Jump to content


  • Posts

  • Joined

  • Last visited


228 Excellent

1 Follower

Profile Information

  • About me
    Macho Business Donkey Wrestler

Recent Profile Visitors

The recent visitors block is disabled and is not being shown to other users.

  1. Just a quick update: I'm almost done. I completed Moho, then went on to Duna, Ike, Dres, Laythe, Vall, Bop, and Tylo. I just need to get to Pol and Eeloo, then get home. The ship is holding up fairly well, so I don't anticipate any serious problems. I had to do multiple landing attempts at Laythe with my spaceplane, until I realized I was trying to land with the parking brake set. I needed the parking brake set for the Eve lander (long story), then forgot to take it off after Eve. Aside from forgetting to put two Kerbals in the lander at Mun, I've taken at least two Kerbals to every other body so far. It's late, I'm too tired to even go land on Pol. Hopefully in the next week I'll find time to finish up.
  2. Absolutely. Just like Duna, a parachute or three will help at Laythe. Yeah, there is a learning curve with ISRU. For me it's easier with ISRU, but I wouldn't count on ISRU fuel at Jool until I had a good understanding how it works..
  3. I use EVA construction constantly now. I find it extremely useful. In fact, it's among the most useful features of KSP to me.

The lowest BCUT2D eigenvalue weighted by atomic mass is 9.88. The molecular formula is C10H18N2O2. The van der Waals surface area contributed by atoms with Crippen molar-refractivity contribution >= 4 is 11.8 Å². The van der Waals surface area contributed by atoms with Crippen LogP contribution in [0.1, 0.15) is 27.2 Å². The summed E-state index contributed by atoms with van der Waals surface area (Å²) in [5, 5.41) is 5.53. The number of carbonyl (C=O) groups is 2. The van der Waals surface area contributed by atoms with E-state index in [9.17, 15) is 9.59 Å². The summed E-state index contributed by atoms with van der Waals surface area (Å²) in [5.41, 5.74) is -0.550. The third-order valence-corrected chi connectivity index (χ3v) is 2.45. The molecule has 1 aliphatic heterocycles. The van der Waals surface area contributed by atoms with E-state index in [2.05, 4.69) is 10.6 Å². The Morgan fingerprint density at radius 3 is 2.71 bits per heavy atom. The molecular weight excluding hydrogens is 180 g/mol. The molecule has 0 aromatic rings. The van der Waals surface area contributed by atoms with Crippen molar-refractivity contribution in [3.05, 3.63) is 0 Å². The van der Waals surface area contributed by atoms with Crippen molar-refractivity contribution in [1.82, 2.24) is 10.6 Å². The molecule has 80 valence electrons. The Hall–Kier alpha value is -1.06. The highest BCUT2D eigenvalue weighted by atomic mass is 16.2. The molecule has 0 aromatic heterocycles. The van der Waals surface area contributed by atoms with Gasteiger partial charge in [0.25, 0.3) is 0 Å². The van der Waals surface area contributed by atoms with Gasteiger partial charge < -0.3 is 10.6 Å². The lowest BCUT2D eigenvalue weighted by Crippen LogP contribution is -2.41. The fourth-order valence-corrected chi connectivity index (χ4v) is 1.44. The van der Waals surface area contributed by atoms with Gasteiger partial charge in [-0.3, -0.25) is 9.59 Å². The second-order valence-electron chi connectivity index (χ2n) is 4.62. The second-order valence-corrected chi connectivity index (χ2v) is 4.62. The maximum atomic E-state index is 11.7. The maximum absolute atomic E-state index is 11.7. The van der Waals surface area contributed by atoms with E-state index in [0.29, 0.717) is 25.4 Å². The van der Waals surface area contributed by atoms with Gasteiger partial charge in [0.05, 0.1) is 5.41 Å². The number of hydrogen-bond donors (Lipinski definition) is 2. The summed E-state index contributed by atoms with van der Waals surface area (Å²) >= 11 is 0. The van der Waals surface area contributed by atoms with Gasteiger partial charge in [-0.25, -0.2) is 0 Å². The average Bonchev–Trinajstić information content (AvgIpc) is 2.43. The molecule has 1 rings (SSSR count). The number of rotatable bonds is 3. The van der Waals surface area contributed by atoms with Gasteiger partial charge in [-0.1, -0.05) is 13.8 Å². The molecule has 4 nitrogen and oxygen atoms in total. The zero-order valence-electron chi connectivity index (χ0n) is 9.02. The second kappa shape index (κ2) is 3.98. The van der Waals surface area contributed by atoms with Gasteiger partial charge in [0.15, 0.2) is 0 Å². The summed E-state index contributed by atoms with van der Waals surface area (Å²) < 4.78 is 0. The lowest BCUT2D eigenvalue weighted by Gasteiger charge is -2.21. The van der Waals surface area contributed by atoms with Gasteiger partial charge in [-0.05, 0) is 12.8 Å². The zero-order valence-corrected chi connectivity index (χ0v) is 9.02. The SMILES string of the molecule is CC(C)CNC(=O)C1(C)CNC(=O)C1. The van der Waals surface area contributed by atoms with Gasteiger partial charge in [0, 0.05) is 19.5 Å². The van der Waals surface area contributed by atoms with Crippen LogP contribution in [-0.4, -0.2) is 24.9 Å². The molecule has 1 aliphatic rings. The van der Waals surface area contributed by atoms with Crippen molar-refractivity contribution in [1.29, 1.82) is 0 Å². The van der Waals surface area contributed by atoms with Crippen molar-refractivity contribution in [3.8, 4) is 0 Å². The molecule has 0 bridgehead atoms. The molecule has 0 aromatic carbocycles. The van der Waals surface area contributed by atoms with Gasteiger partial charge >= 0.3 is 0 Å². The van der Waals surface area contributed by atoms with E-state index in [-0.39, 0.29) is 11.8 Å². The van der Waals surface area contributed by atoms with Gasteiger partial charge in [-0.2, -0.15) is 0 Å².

4. Yes, ISRU is definitely something you want to test and practice with before going off to Jool. The equipment is large, and weighs a lot. The refiner is over 4 t. They require a lot of electricity. Out at Jool solar power is greatly reduced, so that is another problem. They also require cooling, which is another mechanic to figure out. Getting all that to work as intended requires a lot of testing. However, it does greatly expand your range. Once you figure out ISRU you essentially have an unlimited fuel supply. Although doing a Jool-5 without ISRU is absolutely possible, the ability to refuel makes it much easier (my opinion). But yes, adding ISRU is a complication you would need to figure out before arriving at Jool, and realizing it doesn't work as planned. My opinion is it is worth learning. However, it is not absolutely necessary. I use ISRU for every trip to Jool, because the way I do things (bigger is better...) the added weight of the ISRU equipment isn't that significant. Re-using landers saves an incredible amount of weight. For every ton of useful payload I launch into orbit of Kerbin, I figure I need 10 tons of booster, or more. So every extra lander you bring along requires a large addition of boosters, at some point that becomes unmanageable. Tylo is really the only Jool moon that requires it's own lander. It's possible to make a reasonable-sized lander that will work on the other four: Laythe, Vall, Bop, an Pol. Since Laythe has an oxygen atmosphere, I usually go with a spaceplane for Laythe, but a traditional lander with parachutes (similar to what worked on Duna..) will also work on Laythe. The hard part is actually hitting land on Laythe. Actually, I have also built Laythe landers which float upright, and are able to lift off from the water. A wide, flat lander like you'd use on Duna might be a possiblility if you don't want to mess with spaceplanes.